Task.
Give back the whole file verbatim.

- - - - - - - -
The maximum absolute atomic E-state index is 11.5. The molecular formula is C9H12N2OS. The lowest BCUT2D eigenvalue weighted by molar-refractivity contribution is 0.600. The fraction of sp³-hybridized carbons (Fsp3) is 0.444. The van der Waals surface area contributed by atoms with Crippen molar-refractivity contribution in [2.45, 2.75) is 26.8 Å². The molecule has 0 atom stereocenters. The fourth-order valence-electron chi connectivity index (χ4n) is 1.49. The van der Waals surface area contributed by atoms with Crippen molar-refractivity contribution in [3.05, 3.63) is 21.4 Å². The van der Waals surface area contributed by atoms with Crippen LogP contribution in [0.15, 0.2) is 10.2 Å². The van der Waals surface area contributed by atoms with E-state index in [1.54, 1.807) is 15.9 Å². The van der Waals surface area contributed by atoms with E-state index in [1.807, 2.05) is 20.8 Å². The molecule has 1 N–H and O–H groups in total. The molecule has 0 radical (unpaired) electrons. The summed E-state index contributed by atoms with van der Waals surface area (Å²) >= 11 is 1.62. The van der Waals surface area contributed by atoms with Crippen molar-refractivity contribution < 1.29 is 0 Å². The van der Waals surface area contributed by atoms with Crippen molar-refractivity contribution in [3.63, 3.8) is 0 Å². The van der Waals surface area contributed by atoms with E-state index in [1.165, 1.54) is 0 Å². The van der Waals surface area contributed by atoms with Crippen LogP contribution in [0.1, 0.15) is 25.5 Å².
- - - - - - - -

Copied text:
The maximum absolute atomic E-state index is 11.5. The molecular formula is C9H12N2OS. The lowest BCUT2D eigenvalue weighted by molar-refractivity contribution is 0.600. The fraction of sp³-hybridized carbons (Fsp3) is 0.444. The van der Waals surface area contributed by atoms with Crippen molar-refractivity contribution in [2.45, 2.75) is 26.8 Å². The molecule has 0 atom stereocenters. The fourth-order valence-electron chi connectivity index (χ4n) is 1.49. The van der Waals surface area contributed by atoms with Crippen molar-refractivity contribution in [3.05, 3.63) is 21.4 Å². The van der Waals surface area contributed by atoms with Crippen LogP contribution in [0.15, 0.2) is 10.2 Å². The van der Waals surface area contributed by atoms with E-state index in [1.54, 1.807) is 15.9 Å². The van der Waals surface area contributed by atoms with E-state index in [1.807, 2.05) is 20.8 Å². The molecule has 1 N–H and O–H groups in total. The molecule has 0 radical (unpaired) electrons. The summed E-state index contributed by atoms with van der Waals surface area (Å²) >= 11 is 1.62. The van der Waals surface area contributed by atoms with Crippen molar-refractivity contribution < 1.29 is 0 Å². The van der Waals surface area contributed by atoms with Crippen molar-refractivity contribution in [3.63, 3.8) is 0 Å². The van der Waals surface area contributed by atoms with E-state index in [1.165, 1.54) is 0 Å². The van der Waals surface area contributed by atoms with Crippen LogP contribution in [0.1, 0.15) is 25.5 Å².